How self-aware are you?
Great leaders acknowledge their weaknesses along with their strengths. They don’t only work to improve themselves but call on their team to help them grow and become more effective.
There are countless books written on the traits of good leaders, each highlighting a multitude of strengths and capabilities leaders are supposed to embody. Very motivational, but also very overwhelming.
In my own experience working with many different leaders, I’ve found that each has his/her own special blend of attributes that is effective, but doesn’t necessarily encompass every leadership attribute we read about.
However, I’ve also noticed very few (if any) leaders are effective in cases where they lack self-awareness. It’s one attribute that anyone can develop to become more in tune with fixing problems versus creating problems.
Self-awareness can be defined as, “a person’s recognition of his own relative strengths and weaknesses, and the impact they have on one’s ability to accomplish goals and function effectively with other people.”
This can seem counterintuitive to a leader as they have a natural tendency to portray themselves as strong at everything and avoid admitting weakness, especially around those they are leading.
Yet leaders lead, not because of a title that was given to them or a role they were assigned, but because of the way they conduct themselves. Along with many other important attributes, the greatest one is self-awareness. Great leaders put themselves in situations where they can be most effective, collaborating with their team in a way that creates great results. Self-awareness is what helps them know where they themselves can impact success, or what they need from others to get the job done.
Some people become leaders by title when they’re promoted into a leadership role. Yet the title sometimes offers a false sense of confidence – that they have all the attributes they need to be successful as a leader, that they’ve finally passed the test and earned their way to the top! It’s almost as if they’re now the expert and are entitled to be the feedback giver versus the feedback recipient. In these cases, self-awareness either didn’t exist, to begin with or isn’t practiced by the leader anymore.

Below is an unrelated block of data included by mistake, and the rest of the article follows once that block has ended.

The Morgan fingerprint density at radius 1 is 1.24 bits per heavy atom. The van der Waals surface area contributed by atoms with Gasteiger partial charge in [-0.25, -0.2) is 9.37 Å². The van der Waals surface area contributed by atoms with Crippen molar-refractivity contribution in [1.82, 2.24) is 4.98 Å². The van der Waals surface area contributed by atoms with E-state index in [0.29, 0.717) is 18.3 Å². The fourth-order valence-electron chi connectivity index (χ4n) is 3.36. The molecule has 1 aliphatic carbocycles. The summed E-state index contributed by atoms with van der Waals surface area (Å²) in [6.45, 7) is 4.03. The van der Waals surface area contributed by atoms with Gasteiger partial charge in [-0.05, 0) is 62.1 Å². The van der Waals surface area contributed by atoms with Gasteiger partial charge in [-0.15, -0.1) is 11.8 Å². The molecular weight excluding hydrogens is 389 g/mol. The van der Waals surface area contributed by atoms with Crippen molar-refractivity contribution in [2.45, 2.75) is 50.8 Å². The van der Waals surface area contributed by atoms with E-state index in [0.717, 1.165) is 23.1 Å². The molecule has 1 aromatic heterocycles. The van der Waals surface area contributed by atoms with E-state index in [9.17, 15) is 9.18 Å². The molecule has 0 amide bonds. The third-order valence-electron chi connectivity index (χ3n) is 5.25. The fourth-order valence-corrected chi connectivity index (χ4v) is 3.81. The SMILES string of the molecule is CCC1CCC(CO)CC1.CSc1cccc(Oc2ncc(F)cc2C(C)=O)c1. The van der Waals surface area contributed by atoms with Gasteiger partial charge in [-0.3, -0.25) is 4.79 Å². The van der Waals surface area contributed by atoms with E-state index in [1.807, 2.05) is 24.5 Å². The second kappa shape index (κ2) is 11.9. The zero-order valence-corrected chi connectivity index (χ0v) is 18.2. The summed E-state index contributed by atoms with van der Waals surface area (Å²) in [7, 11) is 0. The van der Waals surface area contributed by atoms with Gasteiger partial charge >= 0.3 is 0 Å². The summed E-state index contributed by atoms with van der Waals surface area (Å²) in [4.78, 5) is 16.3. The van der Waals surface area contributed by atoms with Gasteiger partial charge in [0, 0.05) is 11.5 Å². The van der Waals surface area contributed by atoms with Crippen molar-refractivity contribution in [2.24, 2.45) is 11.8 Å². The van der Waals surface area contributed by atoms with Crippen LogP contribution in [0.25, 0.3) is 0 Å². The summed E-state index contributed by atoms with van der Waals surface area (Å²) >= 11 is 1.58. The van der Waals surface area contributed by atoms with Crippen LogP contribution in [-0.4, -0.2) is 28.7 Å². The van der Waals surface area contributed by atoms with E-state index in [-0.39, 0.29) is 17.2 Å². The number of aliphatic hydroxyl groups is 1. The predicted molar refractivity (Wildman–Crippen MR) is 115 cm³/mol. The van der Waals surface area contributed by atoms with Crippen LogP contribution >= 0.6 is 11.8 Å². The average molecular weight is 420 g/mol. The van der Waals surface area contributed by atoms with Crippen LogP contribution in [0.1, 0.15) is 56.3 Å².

Ironically, if you lack self-awareness, you probably aren’t even aware of it. Below are some possible indicators that you may be lacking self-awareness:
- Symptom: People seem to leave your organization frequently. Your Perspective: Apparently you are such a good leader that you developed their skills and made them so marketable that they can go and become leaders in other organizations.
- Symptom: People don’t provide feedback to you anymore. Your Perspective: As a leader you really don’t need feedback – after all, you’re a leader. And when they do provide feedback, it’s usually wrong. In fact, you have to educate them as to why they were wrong. Thankfully they can walk away with a better understanding since you took the time to correct them.
- Symptom: For some reason, things just don’t work the way they’re supposed to. Your Perspective: People just won’t do what you want them to do, even when you have clearly told them exactly what they need to know. It’s so hard to find good people these days! Luckily you’re around to fix things yourself. Otherwise, your business would fail.
- Symptom: You’re working harder than ever. Your Perspective: You’re very efficient but working harder to make up for other peoples’ inadequacies. Hopefully, they’re learning by example and will emulate your behaviors. Maybe you can even promote those who most closely emulate all of your strengths even though those people aren’t liked by their peers.